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Transcriptome-Wide Identification and Expression Analysis of the NAC Gene Family in Tea Plant [Camellia sinensis (L.) O. Kuntze]

  • Yong-Xin Wang,

    Affiliation Tea Science Research Institute, College of Horticulture, Nanjing Agricultural University, Nanjing 210095, China

  • Zhi-Wei Liu,

    Affiliation Tea Science Research Institute, College of Horticulture, Nanjing Agricultural University, Nanjing 210095, China

  • Zhi-Jun Wu,

    Affiliation Tea Science Research Institute, College of Horticulture, Nanjing Agricultural University, Nanjing 210095, China

  • Hui Li,

    Affiliation Tea Science Research Institute, College of Horticulture, Nanjing Agricultural University, Nanjing 210095, China

  • Jing Zhuang

    zhuangjing@njau.edu.cn

    Affiliation Tea Science Research Institute, College of Horticulture, Nanjing Agricultural University, Nanjing 210095, China

Transcriptome-Wide Identification and Expression Analysis of the NAC Gene Family in Tea Plant [Camellia sinensis (L.) O. Kuntze]

  • Yong-Xin Wang, 
  • Zhi-Wei Liu, 
  • Zhi-Jun Wu, 
  • Hui Li, 
  • Jing Zhuang
PLOS
x

Abstract

In plants, the NAC (NAM-ATAF1/2-CUC) family of proteins constitutes several transcription factors and plays vital roles in diverse biological processes, such as growth, development, and adaption to adverse factors. Tea, as a non-alcoholic drink, is known for its bioactive ingredients and health efficacy. Currently, knowledge about NAC gene family in tea plant remains very limited. In this study, a total of 45 CsNAC genes encoding NAC proteins including three membrane-bound members were identified in tea plant through transcriptome analysis. CsNAC factors and Arabidopsis counterparts were clustered into 17 subgroups after phylogenetic analysis. Conserved motif analysis revealed that CsNAC proteins with a close evolutionary relationship possessed uniform or similar motif compositions. The distribution of NAC family MTFs (membrane-associated transcription factors) among higher plants of whose genome-wide has been completed revealed that the existence of doubled TMs (transmembrane motifs) may be specific to fabids. Transcriptome analysis exhibited the expression profiles of CsNAC genes in different tea plant cultivars under non-stress conditions. Nine CsNAC genes, including the predicted stress-related and membrane-bound genes, were examined through qRT-PCR (quantitative real time polymerase chain reaction) in two tea plant cultivars, namely, ‘Huangjinya’ and ‘Yingshuang’. The expression patterns of these genes were investigated in different tissues (root, stem, mature leaf, young leaf and bud) and under diverse environmental stresses (drought, salt, heat, cold and abscisic acid). Several CsNAC genes, including CsNAC17 and CsNAC30 that are highly orthologous to known stress-responsive ANAC072/RD26 were identified as highly responsive to abiotic stress. This study provides a global survey of tea plant NAC proteins, and would be helpful for the improvement of stress resistance in tea plant via genetic engineering.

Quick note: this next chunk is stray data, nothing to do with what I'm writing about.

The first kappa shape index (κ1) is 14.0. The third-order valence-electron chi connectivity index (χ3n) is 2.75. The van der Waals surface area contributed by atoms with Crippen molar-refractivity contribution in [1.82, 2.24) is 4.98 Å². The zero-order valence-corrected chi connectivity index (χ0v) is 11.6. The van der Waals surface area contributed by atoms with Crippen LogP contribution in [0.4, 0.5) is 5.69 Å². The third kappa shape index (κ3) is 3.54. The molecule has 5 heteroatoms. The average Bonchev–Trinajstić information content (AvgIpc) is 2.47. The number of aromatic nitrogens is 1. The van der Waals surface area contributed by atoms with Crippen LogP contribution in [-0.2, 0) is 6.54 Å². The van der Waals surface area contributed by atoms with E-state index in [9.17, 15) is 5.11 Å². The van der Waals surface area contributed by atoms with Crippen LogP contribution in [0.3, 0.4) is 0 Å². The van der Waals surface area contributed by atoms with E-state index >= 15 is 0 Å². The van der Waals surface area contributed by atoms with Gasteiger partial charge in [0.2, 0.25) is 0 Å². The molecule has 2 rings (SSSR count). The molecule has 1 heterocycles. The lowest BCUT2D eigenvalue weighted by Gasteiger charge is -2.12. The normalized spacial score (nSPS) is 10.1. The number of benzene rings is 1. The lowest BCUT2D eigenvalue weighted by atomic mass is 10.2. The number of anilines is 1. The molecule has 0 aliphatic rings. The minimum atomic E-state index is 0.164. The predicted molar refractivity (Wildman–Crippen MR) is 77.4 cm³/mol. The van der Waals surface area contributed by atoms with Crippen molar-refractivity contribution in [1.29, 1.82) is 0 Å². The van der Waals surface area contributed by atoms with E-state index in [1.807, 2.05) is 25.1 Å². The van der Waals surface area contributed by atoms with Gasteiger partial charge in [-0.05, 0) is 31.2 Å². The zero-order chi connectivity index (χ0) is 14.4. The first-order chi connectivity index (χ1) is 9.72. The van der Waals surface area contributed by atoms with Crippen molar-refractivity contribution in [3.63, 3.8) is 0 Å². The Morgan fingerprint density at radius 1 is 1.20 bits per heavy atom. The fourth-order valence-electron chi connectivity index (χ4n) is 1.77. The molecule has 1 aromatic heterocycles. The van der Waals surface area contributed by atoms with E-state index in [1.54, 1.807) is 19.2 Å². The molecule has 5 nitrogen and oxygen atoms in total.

Introduction

Tea is a non-alcoholic drink known for its bioactive ingredients and health efficacy. Tea plant [Camellia sinensis (L.) O. Kuntze], which originated from the southwest region of China, had been cultivated and utilized for thousands of years, and is planted worldwide nowadays [1]. Surviving in the wild, tea plant often suffers from numerous detrimental environmental factors, such as extreme temperature, drought and salinity [2, 3]. Enhanced environmental receptivity may significantly help improve the yield and quality of tea plant. The potential adversity resistance of plants is often determined by expressing stress-inducible genes that are regulated by specific transcription factors (TFs) [4]. TFs widely exiting in plants regulate the expression of target genes by binding directly or indirectly with specific cis-regulatory elements.

NAC (NAM-ATAF1/2-CUC) TF is a large TF family widely existing in plants. Most members of the NAC family contain a conserved NAC domain (~150 aa), which consists of five subdomains (A, B, C, D, and E), in the N-terminus. In general, subdomains A, C, and D are tightly conserved, whereas subdomains B and E are divergent [5]. Subdomains B and E may be closely related to the functional diversity of NAC genes, subdomain A may participate in dimer formation, and subdomains C and D are mainly involved in DNA binding (DB) [68]. The C-terminal regions of NAC TFs are highly variable, which might function as transcriptional activators or repressors that regulate the expression of downstream genes [9]. Moreover, some NAC TFs contain transmembrane motifs (TMs), which are working for the plasma membrane or endoplasmic anchoring, at the C-terminal end [10]. X-ray crystallography of Arabidopsis ANAC019 and rice SNAC1 revealed that the NAC domain monomer exhibits a novel TF folding pattern, consisting of a twisted antiparallel β-sheet, which is devoted to DB and encircled by an α-helix element on both sides [6, 7].